VenueESRC Genomics Forum, Edinburgh
- The role of public and private funding in university collaborations with industry
- The implementation of social, ethical and cultural values in genomics and IP governance
- Viability and limitations of IP applications in genomics and public health
- Values and trends in the management of human tissue samples and data collections
- Public perceptions and reactions towards commercialisation of genomics
- Ethics and patentability of stem cell research
- The rising use of race/ethnicity categories in biotechnology drug patent claims
- Mechanisms and models to control the use of human tissue for research purposes
Session 1 on '“Public” and “Private” in Genomics Research' aimed to further discussion on the balance between public and private funding in genomics research, the nature of collaborations between university and industry and the implications of patenting for scientific work and practice. Issues discussed were a) conceptualisations of commons and anticommons in managing public and private knowledge resources; b) implications of the internationalisation of patent activity in biotechnology; c) articulations of public interest in the management of intellectual property in biotechnology.
Session 2 on 'Evaluative Approaches in IP and Genomics Policy' targeted current policy approaches for incorporation of social, ethical and diverse cultural values in intellectual property and genomics governance. Issues discussed were a) ethical questions in the patentability of stem cell research and b) the implications of the rising use of race/ethnicity categories in biotechnology patents.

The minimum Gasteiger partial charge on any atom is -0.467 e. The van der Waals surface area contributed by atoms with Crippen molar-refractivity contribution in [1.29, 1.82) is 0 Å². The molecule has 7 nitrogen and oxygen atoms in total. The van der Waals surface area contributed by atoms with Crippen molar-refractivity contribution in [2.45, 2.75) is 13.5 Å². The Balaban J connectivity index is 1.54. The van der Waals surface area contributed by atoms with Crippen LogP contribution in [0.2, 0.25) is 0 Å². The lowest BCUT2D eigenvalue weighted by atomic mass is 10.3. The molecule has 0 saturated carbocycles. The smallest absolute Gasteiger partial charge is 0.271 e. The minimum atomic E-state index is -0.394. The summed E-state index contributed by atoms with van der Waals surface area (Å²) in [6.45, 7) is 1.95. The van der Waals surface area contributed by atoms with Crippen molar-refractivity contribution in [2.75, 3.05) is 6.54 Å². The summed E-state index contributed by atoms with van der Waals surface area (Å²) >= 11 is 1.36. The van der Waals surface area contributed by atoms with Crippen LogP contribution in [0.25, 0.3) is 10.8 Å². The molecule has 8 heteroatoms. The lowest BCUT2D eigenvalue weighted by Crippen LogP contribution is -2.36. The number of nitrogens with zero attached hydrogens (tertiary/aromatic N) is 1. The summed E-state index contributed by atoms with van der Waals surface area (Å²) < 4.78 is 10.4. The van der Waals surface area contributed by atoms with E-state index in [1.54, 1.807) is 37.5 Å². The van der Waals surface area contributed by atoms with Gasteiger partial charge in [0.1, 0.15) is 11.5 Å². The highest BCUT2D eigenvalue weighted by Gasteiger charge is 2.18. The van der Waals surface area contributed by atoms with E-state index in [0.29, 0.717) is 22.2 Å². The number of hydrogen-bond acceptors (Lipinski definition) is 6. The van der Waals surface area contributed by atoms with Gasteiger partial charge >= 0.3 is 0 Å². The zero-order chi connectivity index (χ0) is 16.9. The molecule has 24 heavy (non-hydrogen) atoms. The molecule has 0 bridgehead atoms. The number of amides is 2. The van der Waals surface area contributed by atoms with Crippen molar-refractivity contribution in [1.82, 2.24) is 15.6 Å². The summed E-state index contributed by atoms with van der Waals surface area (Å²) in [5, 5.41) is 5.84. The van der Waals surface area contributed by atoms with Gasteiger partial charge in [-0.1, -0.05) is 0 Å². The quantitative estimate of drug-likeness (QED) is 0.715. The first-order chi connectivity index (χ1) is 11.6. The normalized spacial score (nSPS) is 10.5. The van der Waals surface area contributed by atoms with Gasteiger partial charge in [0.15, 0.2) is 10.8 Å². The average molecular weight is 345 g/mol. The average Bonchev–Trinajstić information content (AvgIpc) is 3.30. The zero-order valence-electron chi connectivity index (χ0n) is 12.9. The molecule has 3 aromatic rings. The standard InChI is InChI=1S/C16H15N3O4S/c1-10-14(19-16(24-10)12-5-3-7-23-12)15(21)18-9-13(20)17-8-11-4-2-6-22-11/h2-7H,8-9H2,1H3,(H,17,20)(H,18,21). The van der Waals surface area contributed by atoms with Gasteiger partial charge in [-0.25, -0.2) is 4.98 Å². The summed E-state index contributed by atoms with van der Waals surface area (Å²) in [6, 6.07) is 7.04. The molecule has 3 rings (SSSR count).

Session 3 on the 'Impact of Intellectual Property on Genomics and Health' focused on problematic applications of intellectual property for public health with focus on costs and access to drugs and services. Issues discussed were a) the impact of exclusive patent rights on access to genetic testing; b) the role of advocacy and patient groups in mobilising resources and influencing research; c) optimal mechanisms for controlling the use of human tissue for research.
Session 4 on 'Human Tissue Research Commercialisation: Publics, Ethics and Policy in UK' examined policy practices in researching public attitudes towards commercialisation of genomics research in order to discuss the content and inclusion of public perceptions in this area and debate the role of social scientists in framing UK public policy on human gene research. Issues discussed were a)socio-ethical aspects of regulating commercial research in genomics and b) policy assessment of public awareness of research commercialisation in UK.
IP DVD Compilation
The Forum’s artist in residence, Alistair Gentry led a DVD screening and discussion session inspired by intellectual property rights’ "piracy’" in the audiovisual world. Alistair explored examples of 'equivalence' and 'dissonance' between proprietary forms of rights in a commentary comparing case studies of appropriation on informational and biological material. The session was planned as an informal investigation in the translation of high-level research to non-academic language, lay knowledge and experience.